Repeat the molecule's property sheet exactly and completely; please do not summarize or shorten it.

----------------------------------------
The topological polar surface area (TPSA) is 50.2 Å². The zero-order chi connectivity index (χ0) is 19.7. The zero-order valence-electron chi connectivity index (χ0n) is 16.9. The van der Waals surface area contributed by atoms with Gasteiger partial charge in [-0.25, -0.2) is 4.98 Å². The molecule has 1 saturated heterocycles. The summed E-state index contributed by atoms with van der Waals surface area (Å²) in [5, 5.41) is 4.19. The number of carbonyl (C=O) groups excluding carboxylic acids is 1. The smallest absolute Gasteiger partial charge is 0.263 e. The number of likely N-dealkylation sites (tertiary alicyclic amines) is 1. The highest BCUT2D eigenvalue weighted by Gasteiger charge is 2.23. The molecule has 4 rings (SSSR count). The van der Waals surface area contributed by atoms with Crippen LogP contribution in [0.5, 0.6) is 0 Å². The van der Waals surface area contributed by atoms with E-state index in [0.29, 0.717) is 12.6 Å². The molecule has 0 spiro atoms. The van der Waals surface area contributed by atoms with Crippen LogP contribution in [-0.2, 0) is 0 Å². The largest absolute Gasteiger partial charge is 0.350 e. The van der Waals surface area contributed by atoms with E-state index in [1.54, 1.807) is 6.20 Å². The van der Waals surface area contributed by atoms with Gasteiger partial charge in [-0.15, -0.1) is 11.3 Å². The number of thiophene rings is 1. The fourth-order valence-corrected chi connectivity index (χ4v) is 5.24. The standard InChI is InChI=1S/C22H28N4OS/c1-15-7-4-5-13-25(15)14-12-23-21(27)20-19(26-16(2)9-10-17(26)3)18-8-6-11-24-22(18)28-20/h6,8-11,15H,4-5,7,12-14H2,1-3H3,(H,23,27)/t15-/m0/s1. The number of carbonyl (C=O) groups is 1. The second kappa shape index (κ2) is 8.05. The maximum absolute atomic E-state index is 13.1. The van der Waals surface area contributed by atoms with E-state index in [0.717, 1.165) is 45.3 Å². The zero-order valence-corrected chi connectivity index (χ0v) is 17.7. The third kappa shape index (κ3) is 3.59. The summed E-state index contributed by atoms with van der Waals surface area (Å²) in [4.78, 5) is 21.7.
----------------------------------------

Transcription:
The topological polar surface area (TPSA) is 50.2 Å². The zero-order chi connectivity index (χ0) is 19.7. The zero-order valence-electron chi connectivity index (χ0n) is 16.9. The van der Waals surface area contributed by atoms with Gasteiger partial charge in [-0.25, -0.2) is 4.98 Å². The molecule has 1 saturated heterocycles. The summed E-state index contributed by atoms with van der Waals surface area (Å²) in [5, 5.41) is 4.19. The number of carbonyl (C=O) groups excluding carboxylic acids is 1. The smallest absolute Gasteiger partial charge is 0.263 e. The number of likely N-dealkylation sites (tertiary alicyclic amines) is 1. The highest BCUT2D eigenvalue weighted by Gasteiger charge is 2.23. The molecule has 4 rings (SSSR count). The van der Waals surface area contributed by atoms with Crippen LogP contribution in [0.5, 0.6) is 0 Å². The van der Waals surface area contributed by atoms with E-state index in [0.29, 0.717) is 12.6 Å². The molecule has 0 spiro atoms. The van der Waals surface area contributed by atoms with Crippen LogP contribution in [-0.2, 0) is 0 Å². The largest absolute Gasteiger partial charge is 0.350 e. The van der Waals surface area contributed by atoms with E-state index in [1.54, 1.807) is 6.20 Å². The van der Waals surface area contributed by atoms with Gasteiger partial charge in [-0.15, -0.1) is 11.3 Å². The number of thiophene rings is 1. The fourth-order valence-corrected chi connectivity index (χ4v) is 5.24. The standard InChI is InChI=1S/C22H28N4OS/c1-15-7-4-5-13-25(15)14-12-23-21(27)20-19(26-16(2)9-10-17(26)3)18-8-6-11-24-22(18)28-20/h6,8-11,15H,4-5,7,12-14H2,1-3H3,(H,23,27)/t15-/m0/s1. The number of carbonyl (C=O) groups is 1. The second kappa shape index (κ2) is 8.05. The maximum absolute atomic E-state index is 13.1. The van der Waals surface area contributed by atoms with E-state index in [0.717, 1.165) is 45.3 Å². The zero-order valence-corrected chi connectivity index (χ0v) is 17.7. The third kappa shape index (κ3) is 3.59. The summed E-state index contributed by atoms with van der Waals surface area (Å²) in [4.78, 5) is 21.7.